What is important to note, which cannot be reflected directly in the paper, because the scores we talk about scores, we don't talk about individual issues, the individual issues, the pain was one of the most disabling features in this group of patients. And the pain was instantaneously relieved in some of the patients whom of unilateral dystonia or focal dystonia.

We did not have significant improvement. I would say 70-80 percent improvement. We only had 30-40 percent improvement. The pain did definitely get relieved. So that was our own experience which said that and that helped the quality of life of these patients. So short term outcome had uniformly improved in all patients.

Long term outcome did not improve in the total cohort of the patient. So either it did not improve to the statistically significance or we will talk about how we conducted the study later. But in the another [00:12:00] set of analysis or another group who analyze the patients, actually, it worsened. And why? When we looked at this in a little more detail, we found that three of our patients in the long term outcome group actually had progressed. And because of their progression, the overall scores reflection became skewed because we had only small numbers. If we could exclude those patients, we had almost 50 percent improvement even in the long term outcome groups.

And this was statistically significant. Coming to the primary and secondary dystonia. The blinded observers for the study did find that the primary dystonia had improvement at short term outcome and also at the long term outcome, whereas our own observations or analysis supported the short term outcome improvement, but not the long term outcome.

[00:12:51] Sr. Sara Schaefer: Okay. Yeah, you're right. I put the cart before the horse here and asked you about your results before your method. So, so tell me how [00:13:00] you underwent this analysis.

[00:13:02] Prof. Paresh Doshi: Yeah. So it was very interesting because if you look at all the lesional papers, see deep brain stimulation surgeries get funded by the industry. Why the lesional surgeries never got popularized was because there was there were never industry supports or big research grants available to analyze or study them.

And it was always perceived once the deep brain stimulation came that it is not the therapy to be adopted by the Western world or developed countries and which I don't think is right because now the entire developed world is running after MRGFUS and in Japan, the number of MRGFUS surgeries have crossed deep brain stimulation.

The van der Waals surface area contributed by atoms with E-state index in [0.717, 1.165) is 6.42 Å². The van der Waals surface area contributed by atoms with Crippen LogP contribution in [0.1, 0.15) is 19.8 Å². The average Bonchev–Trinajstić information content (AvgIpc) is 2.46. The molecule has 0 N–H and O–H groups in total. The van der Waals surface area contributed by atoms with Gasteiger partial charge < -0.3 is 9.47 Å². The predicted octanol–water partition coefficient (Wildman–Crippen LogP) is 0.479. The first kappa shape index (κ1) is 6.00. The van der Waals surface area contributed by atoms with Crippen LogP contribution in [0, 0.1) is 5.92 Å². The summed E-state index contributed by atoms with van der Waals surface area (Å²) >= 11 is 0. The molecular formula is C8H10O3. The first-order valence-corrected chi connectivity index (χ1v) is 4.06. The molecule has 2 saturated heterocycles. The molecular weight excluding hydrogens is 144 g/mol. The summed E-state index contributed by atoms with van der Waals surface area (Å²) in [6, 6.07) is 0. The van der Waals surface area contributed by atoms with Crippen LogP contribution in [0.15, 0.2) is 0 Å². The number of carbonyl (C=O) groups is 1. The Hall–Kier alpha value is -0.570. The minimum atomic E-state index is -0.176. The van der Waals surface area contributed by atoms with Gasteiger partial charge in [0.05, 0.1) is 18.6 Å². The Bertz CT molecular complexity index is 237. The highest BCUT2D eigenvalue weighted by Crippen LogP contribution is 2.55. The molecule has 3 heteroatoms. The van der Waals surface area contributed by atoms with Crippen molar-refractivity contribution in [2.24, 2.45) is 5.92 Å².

So, which is a developed country and in United States the essential tremor patients, I think last year or a year before last had more patients undergone MRGFUS than or a lesional surgery than DBS. So it's a question of how the world perceives a particular therapy, [00:14:00] but unfortunately radio frequency lesioning never got that attention.

So most of the case series where either case series, because obviously you can't do an RCT in this group of patients. So there were case series and observed by the observer who had operated. So we thought about that, remove the observer bias. And fortunately, over last 20 years, we had collected all the videos of patients which we could analyze in a proper manner.

So these recording videos were. Then subjected to the best, one of the best teams who are specialist in movement disorders across the globe and not in India to remove any bias. So it was evaluated by Professor Kailash Bhatia and his team in London and they evaluated in a blinded manner. And we evaluated and we put those scores together and we analyzed statistically if there was a variance between their score and our score. And you can see that in our paper, we have published blend alternate scores, which shows that all [00:15:00] the three time points, the preoperative UPI, a BFM DRS, the short term and the longterm BFM DRS, we did not have much variance between. The two team Observer A, which is us and Observer B, which is the London team.

[00:15:14] Sr. Sara Schaefer: All right. So you took patients at basically three time points. You had two different teams analyze their videos for changes in dystonia scales. And subjectively, your team also talked to the patients about their pain, which improved, which didn't make it into the paper. You did mention this small subset population that actually progressed.

And that was very interesting to me because one, you chose patients based on static disease over a couple of years prior to the radio ablation surgery. And then the other thing that was interesting about it was that some of these were actually secondary dystonia patients and, and they [00:16:00] continued to progress.

So what, how did you interpret that finding? Do you think that was a natural progression? Do you think it was a natural progression that maybe even was less of a progression than it otherwise would have been without the lesioning. Do you think that the lesioning could have caused some sort of changes to the circuitry that led to progression?

And related question, do you think that there's any way to predict who these patients might be to help us with assessing candidacy for lesioning surgeries?